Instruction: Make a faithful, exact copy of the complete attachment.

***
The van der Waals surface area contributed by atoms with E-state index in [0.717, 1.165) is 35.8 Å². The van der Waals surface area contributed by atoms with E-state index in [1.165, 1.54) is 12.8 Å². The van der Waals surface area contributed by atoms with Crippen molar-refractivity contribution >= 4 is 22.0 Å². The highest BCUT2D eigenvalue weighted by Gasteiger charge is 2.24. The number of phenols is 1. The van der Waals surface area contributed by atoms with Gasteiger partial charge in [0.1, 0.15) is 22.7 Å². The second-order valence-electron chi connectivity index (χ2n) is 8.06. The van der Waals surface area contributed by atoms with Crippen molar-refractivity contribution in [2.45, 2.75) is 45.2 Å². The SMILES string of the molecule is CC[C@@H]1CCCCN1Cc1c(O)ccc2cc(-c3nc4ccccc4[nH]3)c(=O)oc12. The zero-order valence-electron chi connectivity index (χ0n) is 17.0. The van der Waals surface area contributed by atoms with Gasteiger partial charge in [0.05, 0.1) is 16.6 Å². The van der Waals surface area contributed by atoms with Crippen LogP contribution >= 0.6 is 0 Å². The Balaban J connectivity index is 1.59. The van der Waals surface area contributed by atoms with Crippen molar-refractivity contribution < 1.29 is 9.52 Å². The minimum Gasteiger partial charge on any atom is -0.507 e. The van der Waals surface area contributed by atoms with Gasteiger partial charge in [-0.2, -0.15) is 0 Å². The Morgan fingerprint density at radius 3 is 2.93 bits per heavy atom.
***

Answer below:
The van der Waals surface area contributed by atoms with E-state index in [0.717, 1.165) is 35.8 Å². The van der Waals surface area contributed by atoms with E-state index in [1.165, 1.54) is 12.8 Å². The van der Waals surface area contributed by atoms with Crippen molar-refractivity contribution >= 4 is 22.0 Å². The highest BCUT2D eigenvalue weighted by Gasteiger charge is 2.24. The number of phenols is 1. The van der Waals surface area contributed by atoms with Gasteiger partial charge in [0.1, 0.15) is 22.7 Å². The second-order valence-electron chi connectivity index (χ2n) is 8.06. The van der Waals surface area contributed by atoms with Crippen molar-refractivity contribution in [2.45, 2.75) is 45.2 Å². The SMILES string of the molecule is CC[C@@H]1CCCCN1Cc1c(O)ccc2cc(-c3nc4ccccc4[nH]3)c(=O)oc12. The zero-order valence-electron chi connectivity index (χ0n) is 17.0. The van der Waals surface area contributed by atoms with Gasteiger partial charge in [0.05, 0.1) is 16.6 Å². The van der Waals surface area contributed by atoms with Crippen LogP contribution >= 0.6 is 0 Å². The Balaban J connectivity index is 1.59. The van der Waals surface area contributed by atoms with Crippen molar-refractivity contribution < 1.29 is 9.52 Å². The minimum Gasteiger partial charge on any atom is -0.507 e. The van der Waals surface area contributed by atoms with Gasteiger partial charge in [-0.2, -0.15) is 0 Å². The Morgan fingerprint density at radius 3 is 2.93 bits per heavy atom.